How Long do Bitcoin Transactions Take?
How Long do Bitcoin Transactions Take?
The short answer: However long it takes to transfer Bitcoin between wallets varies from transaction to transaction.
When you make a Bitcoin transaction, it needs to be approved by the network before it can be completed. The Bitcoin community has set a standard of 6 confirmations that a transfer needs before you can consider it complete.
What determines the Bitcoin transaction times?
The two main factors influencing the transaction time are:
- The amount of network activity
- Transaction fees
The more transactions that the network needs to process, the longer each transaction takes. This is because there are only a finite number of miners to process each block and there are a finite number of transactions that can be included in a block.
Miners on the Bitcoin network prioritize transactions by the fee that they receive for confirming them. Therefore, if you pay a higher fee, a miner is more likely to process your transfer which decreases the transaction time.
How long does it take to confirm a Bitcoin transaction?
As mentioned earlier, a Bitcoin transaction generally needs 6 confirmations from miners before it’s processed. The average time it takes to mine a block is 10 minutes, so you would expect a transaction to take around an hour on average.
However, the recent popularity boom of Bitcoin has caused congestion on the network. The average time for one confirmation has recently ranged anywhere from 30 minutes to over 16 hours in extreme cases.
There’s been a divide in the Bitcoin community on how to best address these scaling issues. Some members (specifically those in favor of Bitcoin Cash) believe that the solution is a larger block size that’s capable of holding more transactions per block.
Other community members debate that improvements such as Segregated Witness (SegWit) and the Lightning Network will speed up the network without having to increase the block sizes.
Only time will tell which solution proves to be the best.
What is a bitcoin transaction?
First, let’s remember that bitcoins don’t physically exist. There’s no solid coin to hold in your hand, nor a token or slip of paper to signify the value of your bitcoin. Instead, bitcoins exist in the virtual realm as a series of transactions that have been verified—in essence, legitimized—on the hyper-secure, public ledger known as the “blockchain.” In other words: bitcoins are a history of signatures, secured with cryptography.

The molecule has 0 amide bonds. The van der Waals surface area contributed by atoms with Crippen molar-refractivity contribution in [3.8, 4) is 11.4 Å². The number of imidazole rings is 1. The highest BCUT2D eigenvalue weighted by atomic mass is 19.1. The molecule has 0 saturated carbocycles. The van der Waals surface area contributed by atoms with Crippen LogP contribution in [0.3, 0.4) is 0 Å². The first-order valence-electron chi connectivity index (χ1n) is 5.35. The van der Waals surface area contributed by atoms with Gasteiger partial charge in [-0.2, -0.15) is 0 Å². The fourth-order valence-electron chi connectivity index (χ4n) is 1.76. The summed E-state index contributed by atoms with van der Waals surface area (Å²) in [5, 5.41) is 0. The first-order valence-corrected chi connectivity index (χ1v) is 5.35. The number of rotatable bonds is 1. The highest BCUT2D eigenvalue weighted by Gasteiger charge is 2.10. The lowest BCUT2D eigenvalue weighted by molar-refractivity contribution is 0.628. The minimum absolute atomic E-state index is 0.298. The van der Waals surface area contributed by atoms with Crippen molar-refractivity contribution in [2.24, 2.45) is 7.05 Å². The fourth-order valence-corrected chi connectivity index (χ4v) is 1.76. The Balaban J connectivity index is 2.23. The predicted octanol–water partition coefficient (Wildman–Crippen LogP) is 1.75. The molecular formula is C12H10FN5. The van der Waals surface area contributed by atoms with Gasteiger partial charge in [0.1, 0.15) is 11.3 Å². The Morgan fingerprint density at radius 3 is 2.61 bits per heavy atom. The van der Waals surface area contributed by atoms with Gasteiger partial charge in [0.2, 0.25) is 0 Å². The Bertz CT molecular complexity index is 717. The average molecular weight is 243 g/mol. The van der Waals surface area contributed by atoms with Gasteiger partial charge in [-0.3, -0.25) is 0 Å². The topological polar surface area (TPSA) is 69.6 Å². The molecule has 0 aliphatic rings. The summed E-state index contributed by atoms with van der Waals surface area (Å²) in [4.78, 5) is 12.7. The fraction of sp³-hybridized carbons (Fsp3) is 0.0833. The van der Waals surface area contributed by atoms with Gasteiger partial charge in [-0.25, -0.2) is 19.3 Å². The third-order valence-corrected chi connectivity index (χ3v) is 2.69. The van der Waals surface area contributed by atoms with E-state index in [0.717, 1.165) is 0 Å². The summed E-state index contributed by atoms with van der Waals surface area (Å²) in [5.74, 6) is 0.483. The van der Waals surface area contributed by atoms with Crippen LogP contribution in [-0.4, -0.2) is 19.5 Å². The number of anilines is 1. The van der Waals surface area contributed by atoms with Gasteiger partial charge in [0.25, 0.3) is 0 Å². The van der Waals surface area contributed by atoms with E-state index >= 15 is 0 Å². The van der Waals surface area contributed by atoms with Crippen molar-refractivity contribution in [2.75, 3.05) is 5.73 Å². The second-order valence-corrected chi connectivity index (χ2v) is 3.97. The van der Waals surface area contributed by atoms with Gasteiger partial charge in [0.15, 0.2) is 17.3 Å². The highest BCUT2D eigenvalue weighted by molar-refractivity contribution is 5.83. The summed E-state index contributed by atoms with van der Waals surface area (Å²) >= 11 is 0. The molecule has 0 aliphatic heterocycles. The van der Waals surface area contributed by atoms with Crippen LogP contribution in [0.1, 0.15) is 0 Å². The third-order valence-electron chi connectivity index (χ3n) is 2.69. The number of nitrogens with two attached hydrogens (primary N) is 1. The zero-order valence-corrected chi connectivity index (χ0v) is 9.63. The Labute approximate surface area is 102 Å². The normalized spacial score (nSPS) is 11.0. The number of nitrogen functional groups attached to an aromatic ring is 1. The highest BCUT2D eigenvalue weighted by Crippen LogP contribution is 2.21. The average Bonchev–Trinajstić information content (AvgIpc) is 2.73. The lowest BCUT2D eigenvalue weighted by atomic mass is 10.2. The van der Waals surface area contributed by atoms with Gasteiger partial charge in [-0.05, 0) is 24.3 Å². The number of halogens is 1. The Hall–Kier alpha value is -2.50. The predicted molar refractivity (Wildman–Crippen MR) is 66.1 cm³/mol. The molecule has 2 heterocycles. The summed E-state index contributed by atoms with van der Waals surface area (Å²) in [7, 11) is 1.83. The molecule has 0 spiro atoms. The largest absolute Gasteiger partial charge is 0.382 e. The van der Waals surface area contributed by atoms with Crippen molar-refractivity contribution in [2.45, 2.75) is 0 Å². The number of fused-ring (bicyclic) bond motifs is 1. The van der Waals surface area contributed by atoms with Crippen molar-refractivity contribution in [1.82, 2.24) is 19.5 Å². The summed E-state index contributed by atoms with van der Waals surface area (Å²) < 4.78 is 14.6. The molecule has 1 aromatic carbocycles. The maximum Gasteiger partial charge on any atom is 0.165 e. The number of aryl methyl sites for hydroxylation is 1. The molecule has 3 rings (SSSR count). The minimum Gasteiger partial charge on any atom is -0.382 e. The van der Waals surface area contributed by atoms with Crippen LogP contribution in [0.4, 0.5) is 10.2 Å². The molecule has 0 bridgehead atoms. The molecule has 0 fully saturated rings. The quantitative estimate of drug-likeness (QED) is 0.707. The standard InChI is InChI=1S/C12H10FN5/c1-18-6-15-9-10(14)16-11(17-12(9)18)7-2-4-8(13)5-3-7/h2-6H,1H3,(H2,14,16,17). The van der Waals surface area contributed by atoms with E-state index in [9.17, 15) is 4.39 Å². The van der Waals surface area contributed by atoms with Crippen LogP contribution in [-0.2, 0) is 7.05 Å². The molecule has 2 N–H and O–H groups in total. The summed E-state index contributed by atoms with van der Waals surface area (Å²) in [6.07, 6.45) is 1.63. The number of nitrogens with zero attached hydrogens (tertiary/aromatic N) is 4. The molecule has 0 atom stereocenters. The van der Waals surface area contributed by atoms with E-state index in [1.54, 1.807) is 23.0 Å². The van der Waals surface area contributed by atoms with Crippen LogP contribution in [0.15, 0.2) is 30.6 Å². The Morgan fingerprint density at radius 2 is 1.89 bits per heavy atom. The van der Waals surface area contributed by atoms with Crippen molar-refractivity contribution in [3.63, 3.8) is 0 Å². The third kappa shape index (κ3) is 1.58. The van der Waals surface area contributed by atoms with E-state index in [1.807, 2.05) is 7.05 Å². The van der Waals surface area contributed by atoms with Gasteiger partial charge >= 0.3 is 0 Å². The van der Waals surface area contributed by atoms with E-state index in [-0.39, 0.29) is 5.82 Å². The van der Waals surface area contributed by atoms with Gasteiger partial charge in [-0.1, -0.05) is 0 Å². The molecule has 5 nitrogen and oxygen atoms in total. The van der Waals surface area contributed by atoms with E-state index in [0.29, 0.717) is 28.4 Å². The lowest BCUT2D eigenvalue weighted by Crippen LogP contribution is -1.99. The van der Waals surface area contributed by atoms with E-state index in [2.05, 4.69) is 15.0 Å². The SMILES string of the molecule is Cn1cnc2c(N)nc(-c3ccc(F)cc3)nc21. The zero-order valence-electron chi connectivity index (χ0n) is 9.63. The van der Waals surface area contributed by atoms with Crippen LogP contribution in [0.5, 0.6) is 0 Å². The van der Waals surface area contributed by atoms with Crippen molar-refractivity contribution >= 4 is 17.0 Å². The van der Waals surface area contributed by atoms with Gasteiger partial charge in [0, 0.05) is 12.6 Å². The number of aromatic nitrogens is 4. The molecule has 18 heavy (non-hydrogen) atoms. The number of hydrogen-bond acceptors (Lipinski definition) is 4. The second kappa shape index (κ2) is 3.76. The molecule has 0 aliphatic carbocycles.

So, if you “have” bitcoin, what you really possess is information: the history of your bitcoins, and a pair of “keys” allowing you to use them—the public key and the private key.
Think of your bitcoin as a collection of information tokens stored in a glass box. The public key is the label of your box—everyone knows this is your box and how much bitcoin your box contains. Like a bank account routing number, your public key is shared so that people can send you money.
By contrast, your private key is safely guarded; it is the only way to open your glass box of bitcoin. Having access to the private key is akin to having control of the bank account, which is why people take great pains to prevent private keys from falling into the wrong hands.
In sum, bitcoins are summaries of transaction information. Public keys allow you to possess that information. Private keys authorize you to send that value to another public key.
How does a transaction work?
Say that you want to give your friend Dave a generous birthday gift of five bitcoin (5 BTC). To do so, you need to use your private key to send a message to the public blockchain announcing this transaction. This transaction message contains three parts:
- Input: the source transaction of the bitcoins you’re sending to Dave. This code explains the history of how the bitcoins came to your public key.
- Amount: the number of bitcoins—in this case, five—that you intend to send to Dave.
- Output: Dave’s public key, or the address to which you are sending the bitcoins.
This three-part transaction message is sent to the blockchain. Once the blockchain receives it, data-crunchers known as “miners” work to verify the transaction. There’s a complicated, very technical background to miners and the work of bitcoin mining, but for the sake of understanding here, we’ll keep it simple. In short, miners solve complex math problems that create new signatures—an updated transaction history—for the transacted bitcoin.